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Economic Impact of Terrorism and the September 11 Attacks

Direct Economic Impact Was Less than Feared, but Defense Spending Rose by 1/3

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The economic impact of terrorism can be calculated from a variety of perspectives. There are direct costs to property and immediate effects on productivity, as well as longer term indirect costs of responding to terrorism. These costs can be calculated quite minutely; for example, calculations have been made about how much money would be lost in productivity if we all had to stand in line at the airport for an extra hour every time we flew. (Not as much as we think, but the line of reasoning finally gave me a rationale for the unreasonable fact that first class passengers wait less. Maybe someone is guessing, rightly, that an hour of their time costs more than an hour of mine).

Economists and others have tried to calculate the economic impact of terrorism for years in areas beset by attacks, such as Spain's Basque region and Israel. In the last several years, most analyses of terrorism's economic costs begin with an interpretation of the costs of the September 11, 2001 attacks.

The studies I examined are fairly consistent in concluding that the direct costs of the attack were less than feared. The size of the American economy, a speedy response by the Federal Reserve to domestic and global market needs, and Congressional allocations to the private sector helped cushion the blow.

The response to the attacks, however, has been costly indeed. Defense and homeland security spending are by far the largest cost of the attack. However, as economist Paul Krugman has asked, should the expenditure on ventures such as the Iraq war really be considered a response to terrorism, or a "political program enabled by terrorism."

The human cost, of course, is incalculable.

Direct economic impact of terrorist attack

The direct cost of the September 11 attack has been estimated at somewhat over $20 billion. Paul Krugman cites a property loss estimate by the Comptroller of the City of New York of $21.8 billion, which he has said is about 0.2 % of the GDP for a year ("The Costs of Terrorism: What Do We Know?" presented at Princeton University in December, 2004).

Similarly, the OECD (Organisation for Economic Cooperation and Development) estimated that the attack cost the private sector $14 billion and the federal government $0.7 billion, while clean-up was estimated at $11 billion. According to R. Barry Johnston and Oana M. Nedelscu in the IMF Working Paper, "The Impact of Terrorism on Financial Markets," these numbers are equal to about 1/4 of 1 percent of the US annual GDP--approximately the same result arrived at by Krugman.

So, although the numbers by themselves are substantial, to say the least, they could be absorbed by the American economy as a whole.

Economic Impact on Financial Markets

New York's financial markets never opened on September 11, and reopened a week later for the first time on September 17. The immediate costs to the market were due to damage to the communications and other transaction processing systems that had been located in the World Trade Center. Although there were immediate repercussions in world markets, based on the uncertainty engendered by the attacks, recovery was relatively swift.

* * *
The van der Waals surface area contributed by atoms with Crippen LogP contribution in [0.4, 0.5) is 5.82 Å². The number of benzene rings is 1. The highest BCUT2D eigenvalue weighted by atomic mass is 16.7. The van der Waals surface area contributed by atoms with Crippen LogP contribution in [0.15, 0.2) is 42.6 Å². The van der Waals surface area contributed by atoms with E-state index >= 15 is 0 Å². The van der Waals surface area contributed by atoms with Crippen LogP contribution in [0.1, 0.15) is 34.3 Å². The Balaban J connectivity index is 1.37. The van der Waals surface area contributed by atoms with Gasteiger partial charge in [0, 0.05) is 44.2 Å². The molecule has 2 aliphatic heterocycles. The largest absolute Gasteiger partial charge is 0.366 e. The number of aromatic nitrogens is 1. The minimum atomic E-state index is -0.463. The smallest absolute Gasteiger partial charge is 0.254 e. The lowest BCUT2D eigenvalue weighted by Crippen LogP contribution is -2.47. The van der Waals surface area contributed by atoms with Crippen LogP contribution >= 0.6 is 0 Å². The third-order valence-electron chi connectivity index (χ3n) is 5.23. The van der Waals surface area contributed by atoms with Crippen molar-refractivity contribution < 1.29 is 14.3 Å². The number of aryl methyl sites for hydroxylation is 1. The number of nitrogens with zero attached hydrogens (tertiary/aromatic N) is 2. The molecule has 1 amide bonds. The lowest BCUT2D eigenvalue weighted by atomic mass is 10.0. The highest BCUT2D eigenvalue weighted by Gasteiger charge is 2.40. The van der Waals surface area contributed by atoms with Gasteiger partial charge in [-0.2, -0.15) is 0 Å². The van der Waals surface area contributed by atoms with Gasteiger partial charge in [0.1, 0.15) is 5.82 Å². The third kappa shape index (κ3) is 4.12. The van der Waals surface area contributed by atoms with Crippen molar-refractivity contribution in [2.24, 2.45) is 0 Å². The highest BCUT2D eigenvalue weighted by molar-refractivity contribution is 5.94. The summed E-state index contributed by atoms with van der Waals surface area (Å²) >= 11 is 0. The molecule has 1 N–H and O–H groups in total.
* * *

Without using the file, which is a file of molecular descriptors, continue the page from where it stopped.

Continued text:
Economic Impact of Defense and Homeland Security Spending

Defense and security spending increased by a massive amount in the aftermath of the September 11 attacks. Glen Hodgson, the Deputy Chief Economist for the EDC (Export Development Candada) explained the costs in 2004:

The US alone now spends about US $500 billion annually--20 percent of the US federal budget--on departments directly engaged in combating or preventing terrorism, most notably Defense and Homeland Security. The Defense budget increased by one-third, or over $100 billion, from 2001 to 2003 in response to the heightened sense of the threat of terrorism – an increase equivalent to 0.7 per cent of US GDP. Expenditures on defense and security are essential for any nation, but of course they also come with an opportunity cost; those resources are not available for other purposes, from spending on health and education to reductions in taxes. A higher risk of terrorism, and the need to combat it, simply raises that opportunity cost.

Krugman asks, regarding this expenditure:

The obvious, but perhaps unanswerable, question is to what extent this additional security spending should be viewed as a response to terrorism, as opposed to a political program enabled by terrorism. Not to put too fine a point on it: the Iraq war, which seems likely to absorb about 0.6 percent of America’s GDP for the foreseeable future, clearly wouldn’t have happened without 9/11. But was it in any meaningful sense a response to 9/11?

Economic Impact on Supply Chains

Economists also assess terrorism's impact on global supply chains. (A supply chain is the sequence of steps that suppliers of goods take to get products from one area to another.) These steps can become extremely costly in terms of time and money when extra layers of security at ports and land borders are added to the process. According to the OECD, higher transportation costs could have an especially negative effect on emerging economies that have benefited from a decrease in costs in the last decade, and thus on countries' ability to combat poverty.

It does not seem entirely farfetched to imagine that in some instances, barriers meant to safeguard populations from terrorism would actually amplify the risk: poor countries that might have to slow exports because of the cost of security measures are at a greater risk, because of the effects of poverty, of political destabilization and radicalization among their populations.

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